Saturday, February 10, 2018

Pic(k) of the Week: A porter at the brewhouse.

A porter at the brewhouse

This is the glorious, raisiny, chocolatey St. Charles Porter (without either of those ingredients added or needed) of Blackstone Brewing, in Nashville, Tennessee.
  • Original Gravity (OG): 1.056
  • International Bittering Units (IBUs): 34
  • Color: 26 Lovibond
  • Alcohol-by-volume (abv): 5.8%
  • Hops: Centennial, Willamette.
  • Malts: 2-row pale, Crystal 60L, Belgian Special B, Chocolate malt, Flaked barley.
  • Yeast: Ballantine Ale (Chico)

If you were learning to brew-at-home in the U.S. back in 1988, you probably were an acolyte of one of two how-to-brew gurus: nuclear engineer Charlie Papazian or English teacher Dave Miller. Although I began with the former, I decamped to the latter, who, that year, had published "The Complete Handbook of Home Brewing."

The Complete Book of Home Brewing (Dave Miller, 1988)

Three years later, Mr. Miller turned pro, the first brewer for Schlafly Brewing in St. Louis. In the mid-1990s, he moved to Nashville, Tennesse to open Blackstone Brewing, that city's first 'craft' brewery.

Mr. Miller continued brewing at Blackstone until only a few years ago. A co-proprietor, he still returns autumnally to brew the brewery's Oktoberfest. Blackstone downsized recently, closing its brewpub, but it has maintained its large production facility, with a public taproom and a permanently visiting food truck.

Three decades ago, it was Mr. Miller's recipe and procedure for brewing Porter that hooked me on the craft. Today, Blackstone brews its award-winning St. Charles Porter, to Miller's recipe.

In early February 2018, I visited Nashville for a few days. I didn't meet Dave Miller while there, but I did meet his beer. It may have taken me thirty years, but, at long last, I was to taste his porter. At his brewery. In his taproom. On draft. Words in a book became real. Glorious.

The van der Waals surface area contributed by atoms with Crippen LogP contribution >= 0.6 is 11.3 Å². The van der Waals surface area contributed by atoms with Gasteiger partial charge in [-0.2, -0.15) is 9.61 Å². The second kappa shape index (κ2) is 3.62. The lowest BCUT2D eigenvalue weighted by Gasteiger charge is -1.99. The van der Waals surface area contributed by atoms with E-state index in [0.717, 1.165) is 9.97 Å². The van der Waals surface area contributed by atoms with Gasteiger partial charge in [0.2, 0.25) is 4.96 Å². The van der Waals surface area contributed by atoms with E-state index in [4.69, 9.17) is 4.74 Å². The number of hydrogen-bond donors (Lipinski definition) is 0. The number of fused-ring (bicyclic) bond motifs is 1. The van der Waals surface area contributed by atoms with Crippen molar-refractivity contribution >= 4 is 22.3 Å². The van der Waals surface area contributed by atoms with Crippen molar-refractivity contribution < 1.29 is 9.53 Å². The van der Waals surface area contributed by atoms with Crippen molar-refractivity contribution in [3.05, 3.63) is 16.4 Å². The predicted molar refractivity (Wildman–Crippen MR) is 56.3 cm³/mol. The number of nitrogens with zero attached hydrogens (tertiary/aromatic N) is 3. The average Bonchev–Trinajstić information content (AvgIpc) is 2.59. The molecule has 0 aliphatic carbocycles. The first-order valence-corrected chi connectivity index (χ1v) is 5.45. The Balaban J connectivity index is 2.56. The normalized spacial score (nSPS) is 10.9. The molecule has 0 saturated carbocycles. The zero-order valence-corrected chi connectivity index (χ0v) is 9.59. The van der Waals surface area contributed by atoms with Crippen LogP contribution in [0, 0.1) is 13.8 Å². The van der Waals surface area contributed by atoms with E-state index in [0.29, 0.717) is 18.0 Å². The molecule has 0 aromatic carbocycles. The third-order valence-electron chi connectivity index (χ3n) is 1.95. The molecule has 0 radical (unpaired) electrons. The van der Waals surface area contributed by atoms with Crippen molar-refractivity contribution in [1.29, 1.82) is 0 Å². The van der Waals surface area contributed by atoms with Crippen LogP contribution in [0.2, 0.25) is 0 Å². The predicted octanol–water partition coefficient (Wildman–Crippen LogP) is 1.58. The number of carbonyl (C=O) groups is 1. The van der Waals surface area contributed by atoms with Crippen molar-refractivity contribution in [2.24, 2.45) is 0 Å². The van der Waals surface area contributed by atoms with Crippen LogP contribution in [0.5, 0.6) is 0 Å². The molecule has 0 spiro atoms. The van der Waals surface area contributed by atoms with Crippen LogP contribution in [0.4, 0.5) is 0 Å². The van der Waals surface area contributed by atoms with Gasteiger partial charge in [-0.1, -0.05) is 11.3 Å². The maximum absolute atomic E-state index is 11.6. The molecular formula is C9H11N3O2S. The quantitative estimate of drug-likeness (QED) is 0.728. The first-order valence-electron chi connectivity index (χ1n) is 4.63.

• Recipe recreated by The Lost Beers ("Home brew recipes from breweries old and new and current brewery news updates."). The website also has a short biography of Mr. Miller.
  • A few more photos from my visit to Blackstone: here.
  • Th photo of Mr. Miller, above, via Nashville Beer Geek. All rights reserved.
  • This post originally appeared on YFGF's Facebook page, albeit in soemwhat different fashion.
  • Read other beer reviews from YFGF: Drinking, again!

  • Pic(k) of the Week: one in a weekly series of photos taken (or noted) by me, posted on Saturdays, and often, but not always, with a good fermentable as the subject.
  • See the photo on Flickr: here.
  • Camera: Olympus Pen E-PL1.
  • Commercial reproduction requires explicit permission, as per Creative Commons.

  • For more from YFGF:

No comments:

Post a Comment

Comment here ...